www.mobot.org Research Home | Search | Contact | Site Map  
 
Research
W³TROPICOS
QUICK SEARCH

MO PROJECTS:
Africa
Asia/Pacific
Mesoamerica
North America
South America
Floras
General Taxonomy
Photo Essays
Training in Latin
  America

MO RESEARCH:
Wm. L. Brown Center
Bryology
GIS
Graduate Studies
Research Experiences
  for Undergraduates

Imaging Lab
Library
MBG Press
Publications
Climate Change
Catalog Fossil Plants
MO DATABASES:
W³MOST
Image Index
Rare Books
Angiosperm
  Phylogeny

Res Botanica
All Databases
INFORMATION:
What's New?
People at MO
Visitor's Guide
Herbarium
Jobs & Fellowships
Symposium
Research Links
Site Map
Search

Projects

 
Manual de Plantas de Costa Rica

Main | Family List (MO) | Family List (INBio) | Cutting Edge
Draft Treatments | Guidelines | Checklist | Citing | Editors

The Cutting Edge

Volume X, Number 1, January 2003

News and Notes | Recent Treatments | Leaps and Bounds | Germane Literature | Season's Pick

HOMINIDAE. New to Costa Rica and the world, on the final day of November, a bouncing baby boy, Nilo Francisco Aguilar Bainbridge. Congratulations to the awe-struck parents, INBio parataxonomist and former park naturalist Reinaldo Aguilar and English illustrator Catherine Bainbridge, both of whom are doing fine...as is the niño.

LENTIBULARIACEAE. Well, we wished for it, and darned if it didn't happen! Canellaceae, Santalaceae, and Drosera were among the taxa that we most dreamed of finding in Costa Rica, and all have miraculously turned up. Lamenting that Luis Diego Gómez had beaten us to Drosera [see The Cutting Edge 3(4): 3, Oct. 1996], we wondered whether “Pinguicula is still out there, as a consolation prize.“ Not anymore, it ain't! Consolation was claimed on (wouldn't you know it) the last day of November (as Grayum vegetated at an ice hockey tournament in Chicago) by Manual co-PI Barry Hammel and INBio botanist Francisco Morales, who encountered Pinguicula crenatiloba A. DC. (see “Season's Pick“) on the fabled slopes of Cerro Caraigres, in the northern Talamanca. This region had already yielded several other exciting novelties, such as Amelanchier denticulata (Kunth) K. Koch [Rosaceae; see The Cutting Edge 4(3): 3, Jul. 1997], Bidens chrysanthemifolia (Kunth) Sherff [Asteraceae; see The Cutting Edge 8(1): 2, Jan. 2001], and Calathea coccinea Standl. & Steyerm. [Marantaceae; see The Cutting Edge 7(3): 3, Jul. 2000]. As for the Law of Diminishing Returns, dredged up in this column last quarter: Hammel and Morales agree that this was at least in part an artifact of a recent collecting hiatus; simply put, nobody's been getting into the field of late! But is there anything major left to dream about? Hey, we still have Achatocarpaceae, Bataceae, Buxaceae, Cyrillaceae, and Rapateaceae, just to name a few. Meanwhile, on the final day of November, goalie Jeff Grayum played the game of his young life as the visiting Affton Americans vanquished the Orland Park Vikings 3-1, despite being outshot by roughly the same margin. It was a good day all around.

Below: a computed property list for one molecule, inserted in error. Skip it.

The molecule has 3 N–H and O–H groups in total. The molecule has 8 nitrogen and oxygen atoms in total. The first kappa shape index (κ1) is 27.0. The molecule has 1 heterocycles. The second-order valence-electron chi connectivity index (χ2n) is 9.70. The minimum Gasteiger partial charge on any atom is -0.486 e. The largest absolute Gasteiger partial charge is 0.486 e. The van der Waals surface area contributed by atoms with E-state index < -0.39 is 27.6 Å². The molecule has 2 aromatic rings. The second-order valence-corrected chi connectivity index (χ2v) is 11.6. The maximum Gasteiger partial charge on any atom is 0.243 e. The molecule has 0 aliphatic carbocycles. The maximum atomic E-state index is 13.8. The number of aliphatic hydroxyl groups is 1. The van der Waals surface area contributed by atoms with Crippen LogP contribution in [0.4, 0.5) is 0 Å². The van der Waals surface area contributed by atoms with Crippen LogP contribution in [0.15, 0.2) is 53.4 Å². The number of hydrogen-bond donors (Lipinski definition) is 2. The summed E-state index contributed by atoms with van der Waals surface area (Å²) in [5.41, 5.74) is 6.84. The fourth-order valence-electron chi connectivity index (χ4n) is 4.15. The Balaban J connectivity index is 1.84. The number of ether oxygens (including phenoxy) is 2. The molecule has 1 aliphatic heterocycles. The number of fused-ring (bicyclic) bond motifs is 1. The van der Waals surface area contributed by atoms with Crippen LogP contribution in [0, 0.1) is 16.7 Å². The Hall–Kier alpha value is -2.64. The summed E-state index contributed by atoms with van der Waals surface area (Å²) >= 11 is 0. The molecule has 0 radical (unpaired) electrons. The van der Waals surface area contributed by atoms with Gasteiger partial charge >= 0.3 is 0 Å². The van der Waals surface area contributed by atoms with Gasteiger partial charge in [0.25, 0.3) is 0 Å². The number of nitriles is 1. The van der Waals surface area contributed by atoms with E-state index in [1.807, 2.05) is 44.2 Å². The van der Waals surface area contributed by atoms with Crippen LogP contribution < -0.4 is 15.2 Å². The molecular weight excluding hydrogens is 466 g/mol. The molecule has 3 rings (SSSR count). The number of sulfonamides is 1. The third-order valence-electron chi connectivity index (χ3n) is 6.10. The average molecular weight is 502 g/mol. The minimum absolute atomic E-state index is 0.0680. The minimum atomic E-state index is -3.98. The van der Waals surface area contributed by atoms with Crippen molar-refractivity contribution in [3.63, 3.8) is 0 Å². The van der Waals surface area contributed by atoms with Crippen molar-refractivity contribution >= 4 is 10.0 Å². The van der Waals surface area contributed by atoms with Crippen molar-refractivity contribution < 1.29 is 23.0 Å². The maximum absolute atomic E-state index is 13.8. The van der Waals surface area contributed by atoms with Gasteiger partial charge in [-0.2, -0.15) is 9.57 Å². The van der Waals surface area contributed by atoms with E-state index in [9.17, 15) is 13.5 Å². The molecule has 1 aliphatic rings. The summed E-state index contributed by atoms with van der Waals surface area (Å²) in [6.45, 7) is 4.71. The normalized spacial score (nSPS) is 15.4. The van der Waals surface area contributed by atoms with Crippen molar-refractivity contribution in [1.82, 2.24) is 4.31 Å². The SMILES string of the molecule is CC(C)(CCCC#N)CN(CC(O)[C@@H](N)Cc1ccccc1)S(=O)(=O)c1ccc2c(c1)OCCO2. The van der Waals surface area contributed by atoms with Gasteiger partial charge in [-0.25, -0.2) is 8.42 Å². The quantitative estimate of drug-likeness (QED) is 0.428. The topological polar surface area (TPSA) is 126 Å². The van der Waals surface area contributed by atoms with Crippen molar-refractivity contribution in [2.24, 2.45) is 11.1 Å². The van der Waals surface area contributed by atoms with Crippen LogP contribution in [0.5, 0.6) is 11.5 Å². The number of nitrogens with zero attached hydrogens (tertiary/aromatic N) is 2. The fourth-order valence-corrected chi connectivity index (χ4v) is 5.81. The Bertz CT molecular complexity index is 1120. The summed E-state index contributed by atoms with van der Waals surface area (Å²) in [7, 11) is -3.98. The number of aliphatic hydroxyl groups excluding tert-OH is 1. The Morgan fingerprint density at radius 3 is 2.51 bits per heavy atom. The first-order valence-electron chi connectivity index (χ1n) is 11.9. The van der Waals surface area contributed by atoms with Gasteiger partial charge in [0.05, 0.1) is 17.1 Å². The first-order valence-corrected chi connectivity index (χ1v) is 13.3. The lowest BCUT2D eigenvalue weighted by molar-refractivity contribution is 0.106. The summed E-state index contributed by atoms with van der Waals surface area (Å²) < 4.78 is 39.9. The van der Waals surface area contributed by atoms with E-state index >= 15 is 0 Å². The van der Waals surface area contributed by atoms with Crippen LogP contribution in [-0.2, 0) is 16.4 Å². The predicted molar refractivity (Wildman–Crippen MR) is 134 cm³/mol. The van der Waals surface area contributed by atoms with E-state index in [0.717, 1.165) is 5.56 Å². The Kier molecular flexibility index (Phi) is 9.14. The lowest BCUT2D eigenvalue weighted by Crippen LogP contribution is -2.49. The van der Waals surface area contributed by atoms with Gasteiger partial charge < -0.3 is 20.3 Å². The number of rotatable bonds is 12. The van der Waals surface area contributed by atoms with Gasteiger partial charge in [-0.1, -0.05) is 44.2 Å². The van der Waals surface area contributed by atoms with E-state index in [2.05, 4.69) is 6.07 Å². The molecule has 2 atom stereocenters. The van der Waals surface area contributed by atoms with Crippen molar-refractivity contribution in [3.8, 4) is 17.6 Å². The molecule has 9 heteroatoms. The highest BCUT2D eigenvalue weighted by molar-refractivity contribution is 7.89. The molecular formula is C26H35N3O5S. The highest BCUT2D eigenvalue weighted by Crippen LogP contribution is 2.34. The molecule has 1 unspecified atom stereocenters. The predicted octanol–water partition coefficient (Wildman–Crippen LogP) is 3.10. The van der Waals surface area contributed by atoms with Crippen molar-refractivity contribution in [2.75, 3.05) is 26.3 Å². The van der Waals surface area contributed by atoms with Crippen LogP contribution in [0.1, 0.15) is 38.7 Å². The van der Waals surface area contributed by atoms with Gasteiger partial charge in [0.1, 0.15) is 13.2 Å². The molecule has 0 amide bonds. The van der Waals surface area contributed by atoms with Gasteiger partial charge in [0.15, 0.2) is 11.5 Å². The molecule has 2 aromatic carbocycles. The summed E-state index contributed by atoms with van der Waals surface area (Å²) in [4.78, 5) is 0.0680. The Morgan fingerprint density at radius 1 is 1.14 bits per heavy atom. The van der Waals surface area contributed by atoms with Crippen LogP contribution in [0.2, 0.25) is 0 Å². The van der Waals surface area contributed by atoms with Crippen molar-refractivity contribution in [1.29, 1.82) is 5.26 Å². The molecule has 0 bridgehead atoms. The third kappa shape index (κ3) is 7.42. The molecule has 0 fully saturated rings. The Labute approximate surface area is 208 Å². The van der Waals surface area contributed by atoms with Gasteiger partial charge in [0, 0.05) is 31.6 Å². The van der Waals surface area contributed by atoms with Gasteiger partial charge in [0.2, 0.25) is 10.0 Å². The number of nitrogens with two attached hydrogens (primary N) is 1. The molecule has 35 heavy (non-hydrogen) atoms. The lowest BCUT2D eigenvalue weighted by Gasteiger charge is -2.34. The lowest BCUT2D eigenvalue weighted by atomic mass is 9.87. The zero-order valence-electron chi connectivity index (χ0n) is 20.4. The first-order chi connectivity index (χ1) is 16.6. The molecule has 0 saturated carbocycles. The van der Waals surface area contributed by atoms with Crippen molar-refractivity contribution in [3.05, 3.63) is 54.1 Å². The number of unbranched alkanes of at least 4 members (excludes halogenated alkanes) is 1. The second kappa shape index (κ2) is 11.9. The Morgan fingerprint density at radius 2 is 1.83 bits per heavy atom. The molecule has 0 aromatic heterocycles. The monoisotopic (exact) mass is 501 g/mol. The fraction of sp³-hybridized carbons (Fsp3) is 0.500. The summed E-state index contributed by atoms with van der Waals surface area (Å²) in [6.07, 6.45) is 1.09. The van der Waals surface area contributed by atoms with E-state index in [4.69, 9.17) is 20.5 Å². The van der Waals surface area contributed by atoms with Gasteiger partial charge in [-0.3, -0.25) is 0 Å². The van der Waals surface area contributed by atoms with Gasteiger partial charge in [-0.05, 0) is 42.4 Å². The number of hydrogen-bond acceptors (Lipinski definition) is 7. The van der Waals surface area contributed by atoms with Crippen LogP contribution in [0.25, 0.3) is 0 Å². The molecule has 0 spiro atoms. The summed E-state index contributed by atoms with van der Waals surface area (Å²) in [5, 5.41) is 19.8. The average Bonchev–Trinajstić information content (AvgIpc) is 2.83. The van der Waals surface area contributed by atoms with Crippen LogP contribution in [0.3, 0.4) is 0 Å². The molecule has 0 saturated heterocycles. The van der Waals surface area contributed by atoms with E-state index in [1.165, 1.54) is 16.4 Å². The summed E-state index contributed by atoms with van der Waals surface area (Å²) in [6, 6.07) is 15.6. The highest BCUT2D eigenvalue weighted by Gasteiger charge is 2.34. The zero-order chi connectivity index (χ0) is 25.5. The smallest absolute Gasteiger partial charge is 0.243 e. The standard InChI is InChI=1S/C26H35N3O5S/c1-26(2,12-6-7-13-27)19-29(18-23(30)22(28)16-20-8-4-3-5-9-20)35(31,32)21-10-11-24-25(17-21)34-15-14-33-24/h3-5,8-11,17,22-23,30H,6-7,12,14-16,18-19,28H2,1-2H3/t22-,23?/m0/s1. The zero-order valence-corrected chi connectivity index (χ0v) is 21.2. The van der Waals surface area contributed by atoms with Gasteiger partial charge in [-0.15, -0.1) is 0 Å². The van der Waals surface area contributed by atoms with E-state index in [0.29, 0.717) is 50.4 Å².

VERBENACEAE. A collection made by Palo Verde plant guru Ulises Chavarría from 900 m elevation on the slopes of Volcán Miravalles, in the Cordillera de Guanacaste, has been tentatively identified by INBio expert José González as Citharexylum schottii Greenm. This sp. was attributed to Mexico (Yucatá'n), Nicaragua, and Costa Rica in Flora de Nicaragua (Monogr. Syst. Bot. Missouri Bot. Gard. 85: 2507. 2001); however, we are not aware of any previous Costa Rican records. Although Flora de Nicaragua describes C. schottii as “2-15 m de alto,“ Ulises's plant was an herb just 60 cm tall.

VITACEAE. This one is complicated. INBio botanical whiz and dentist Francisco Morales informs us that Costa Rican plants known as Cissus rhombifolia Vahl. since at least the time of Standley are now split among C. erosa Rich., C. microcarpa Vahl, C. obliqua Ruiz & Pav., & C. serrulatifolia L. O. Williams-this according to a recent Flora Neotropica Monographs contribution by Julio Antonio Lombardi [see The Cutting Edge 8(2): 10, Apr. 2001]. Cissus rhombifolia itself is a synonym of C. alata Jacq., reported by Lombardi only from South America Mexico and Panama. The last-mentioned sp. is apparently easy to recognize within the complex by virtue of its reflexed stipules and globose hairs. With the Flora de Nicaragua showing C. alata present just to the north, Costa Rica became one of those gaps-to-be-filled. Two 1990 collections by MO herbarium curator (and Vitaceae authority) James C. Solomon accomplish the task; both come from seasonally dry habitats along the Río Grande de Térraba.

TOP
 

 
 
© 1995-2014 Missouri Botanical Garden, All Rights Reserved
P.O. Box 299, St. Louis, MO 63166-0299
(314) 577-5100

E-mail
Technical Support